The second important area for the government to focus on is small entrepreneurs. There are an estimated 70 million enterprises, each employing between one to 10 or 20 employees. These are sought to be brought into the formal sector via Udyam registrations and into the net of the Goods and Services Network. The main challenges of small and tiny businesses are four. Access to credit and working capital, access to markets, access to technology, and financial and tax literacy. The first requires that their Udyam registration be linked to the GST Network, to ensure automatic enforcement of no payment delay beyond 45 days, as mandated by the MSME Act of 2006. In practice the small suppliers are squeezed by their big customers, against whom the supplier has no recourse, because often that is the only one and repeat customer. Hence, we can use the digital technology to ensure payment discipline. The estimated size of delayed payments in the country is close to 10 trillion rupees. It will provide a shot in the arm to the small entrepreneur, if such a legislation and mechanism is implemented by the central government.

Access to markets can be enabled through e-commerce and initiatives like the Open Network for Digital Commerce. Credit flow to MSMEs can also be enhanced by allowing peer to peer lending, as well as allowing localised equity ownership. Details of these are available with the authorities, and it needs an implementation push. To help with technology, the government can sponsor the development of a free super app, a sort of enterprise management software, which takes care of everything from taxes, inventory planning, marketing and customer relationship. Just as BHIM is an app for digital cashless payment, which is available free, and is a government initiative, a tech product for micro enterprises can be freely distributed by the government.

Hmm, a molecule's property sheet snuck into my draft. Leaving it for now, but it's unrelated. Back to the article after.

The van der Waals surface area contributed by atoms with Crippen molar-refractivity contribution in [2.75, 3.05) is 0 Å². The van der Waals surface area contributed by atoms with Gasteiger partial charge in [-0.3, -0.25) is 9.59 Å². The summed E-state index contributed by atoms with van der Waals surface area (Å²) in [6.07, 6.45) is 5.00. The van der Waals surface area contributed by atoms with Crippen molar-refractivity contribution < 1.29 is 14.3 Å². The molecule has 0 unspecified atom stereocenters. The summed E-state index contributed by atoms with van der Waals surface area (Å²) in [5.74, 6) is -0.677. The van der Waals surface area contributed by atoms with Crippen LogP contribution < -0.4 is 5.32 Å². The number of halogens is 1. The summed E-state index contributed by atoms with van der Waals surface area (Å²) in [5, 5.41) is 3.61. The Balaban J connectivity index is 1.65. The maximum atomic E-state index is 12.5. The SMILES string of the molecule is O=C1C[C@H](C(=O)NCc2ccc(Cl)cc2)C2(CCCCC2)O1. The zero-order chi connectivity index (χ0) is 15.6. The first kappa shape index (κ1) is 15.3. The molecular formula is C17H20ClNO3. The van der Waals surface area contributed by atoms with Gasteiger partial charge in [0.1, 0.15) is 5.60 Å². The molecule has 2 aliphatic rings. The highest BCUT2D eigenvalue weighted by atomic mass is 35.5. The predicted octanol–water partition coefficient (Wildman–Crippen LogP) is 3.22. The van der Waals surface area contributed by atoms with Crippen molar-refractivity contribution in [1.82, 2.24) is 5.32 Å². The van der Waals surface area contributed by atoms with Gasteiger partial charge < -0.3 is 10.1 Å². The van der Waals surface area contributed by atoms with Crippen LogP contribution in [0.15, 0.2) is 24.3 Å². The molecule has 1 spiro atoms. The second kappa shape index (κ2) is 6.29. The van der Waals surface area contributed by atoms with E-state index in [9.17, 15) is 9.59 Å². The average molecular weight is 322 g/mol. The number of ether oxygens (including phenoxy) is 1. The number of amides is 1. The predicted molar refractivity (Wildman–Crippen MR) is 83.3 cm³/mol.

The third suggestion relates to farmers, and assured prices. It is high time that the Minimum Support Price (MSP) mechanism be give legal teeth and made into law. As such the MSP for twenty-two crops kicks in only when the market prices fall below the threshold. This happens roughly half the time, statistically speaking. Hence the net fiscal burden is not as high as feared. Besides when the government gets into procurement, that puts an upward pressure on prices, negating the need for an MSP guarantee. The MSP law is primarily a political decision at this stage but will earn the trust of farmers. Its time has come.

Dr Ajit Ranade is a noted Pune-based economist. Syndicate: The Billion Press (email: editor@thebillionpress.org)